The HyperWebster is a hypothetical infinite dictionary, also capable of generating every piece of writing and snippet of thought ever conceived. It’s a more accurate and less cliché billion of monkeys typing out the full works of Shakespeare. The way this hypothetical text works is formulaic: starting with the letter A, it will cycle through all 26 letters. After it gets to Z, it will reset and add an A. Starting with AA, it will cycle through all possible combinations. When it gets to ZZ it resets and adds another A. This goes on infinitely.
If this were ever published, perhaps by four dimensional extraterrestrials, every piece of writing would become plagiarized in an instant. Since that’s not probable, I’m going to look at it from the perspective of a very 3D writer.
Every draft of every one of my pieces would be contained in the Webster, including better edited versions of what I write. I’ve been thinking about that as I edit recently. Each piece has the potential to be perfectly edited; I just have to figure out what which words I am supposed to place where.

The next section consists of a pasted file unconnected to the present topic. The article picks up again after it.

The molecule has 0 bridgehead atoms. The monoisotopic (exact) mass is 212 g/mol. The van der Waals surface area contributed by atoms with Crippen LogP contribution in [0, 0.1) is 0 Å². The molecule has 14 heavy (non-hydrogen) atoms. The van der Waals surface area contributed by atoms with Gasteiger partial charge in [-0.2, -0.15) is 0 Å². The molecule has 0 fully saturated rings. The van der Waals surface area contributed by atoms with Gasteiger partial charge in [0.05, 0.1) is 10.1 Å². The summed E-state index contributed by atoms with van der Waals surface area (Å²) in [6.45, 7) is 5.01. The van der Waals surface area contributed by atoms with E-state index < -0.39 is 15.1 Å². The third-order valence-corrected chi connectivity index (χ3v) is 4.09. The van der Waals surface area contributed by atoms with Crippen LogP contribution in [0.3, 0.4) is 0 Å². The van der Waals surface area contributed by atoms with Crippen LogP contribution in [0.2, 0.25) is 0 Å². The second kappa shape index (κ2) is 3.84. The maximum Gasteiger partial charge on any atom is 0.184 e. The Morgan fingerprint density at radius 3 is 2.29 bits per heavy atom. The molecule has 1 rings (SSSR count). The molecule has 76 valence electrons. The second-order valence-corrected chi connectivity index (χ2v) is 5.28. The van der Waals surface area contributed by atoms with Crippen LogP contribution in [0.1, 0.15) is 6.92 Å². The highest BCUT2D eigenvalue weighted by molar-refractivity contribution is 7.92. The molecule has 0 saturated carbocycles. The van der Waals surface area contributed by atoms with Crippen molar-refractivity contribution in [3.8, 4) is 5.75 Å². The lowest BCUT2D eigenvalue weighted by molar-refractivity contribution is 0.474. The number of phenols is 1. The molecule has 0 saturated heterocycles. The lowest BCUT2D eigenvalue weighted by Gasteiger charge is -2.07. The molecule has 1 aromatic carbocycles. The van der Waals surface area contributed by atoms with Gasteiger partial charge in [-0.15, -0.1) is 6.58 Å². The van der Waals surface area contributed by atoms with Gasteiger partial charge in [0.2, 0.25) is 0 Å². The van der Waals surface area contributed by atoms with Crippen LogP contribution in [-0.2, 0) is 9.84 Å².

The Webster also relates intimately with playwriting; it illustrates the fact that a simple starting point or plot can develop into literally anything. Plays are meant to have a plot while most of my writing consists of abstract or absurdist concepts. It’s gratifying to know that, given the amount of drafts in The Webster, a simple plot can theoretically be developed into the greatest story ever written.
The possibilities have always been there, but I’ve never seen it proved before. Sure, there are a lot of words in the English language, but not an infinite amount. Adding in the slang, kennings, and special characters that could be added to The Webster, it’s a lot more illustrative of the possibilities.
Math and writing are one of the typical left brain right brain examples, which is interesting because although creativity is a right brain trait, thinking in language is attributed to the left. In this way, it’s less strange to think of math and writing as kin, rather than opposites. Even science is more attributed to writing (given that it has its own genre). The Webster is a good example of math and language combined. Some more (as I trail off into recommendation) are the collection Cosmicomics by Italo Calvino and a good number of Borges stories.
Kayne Belul, class of 2018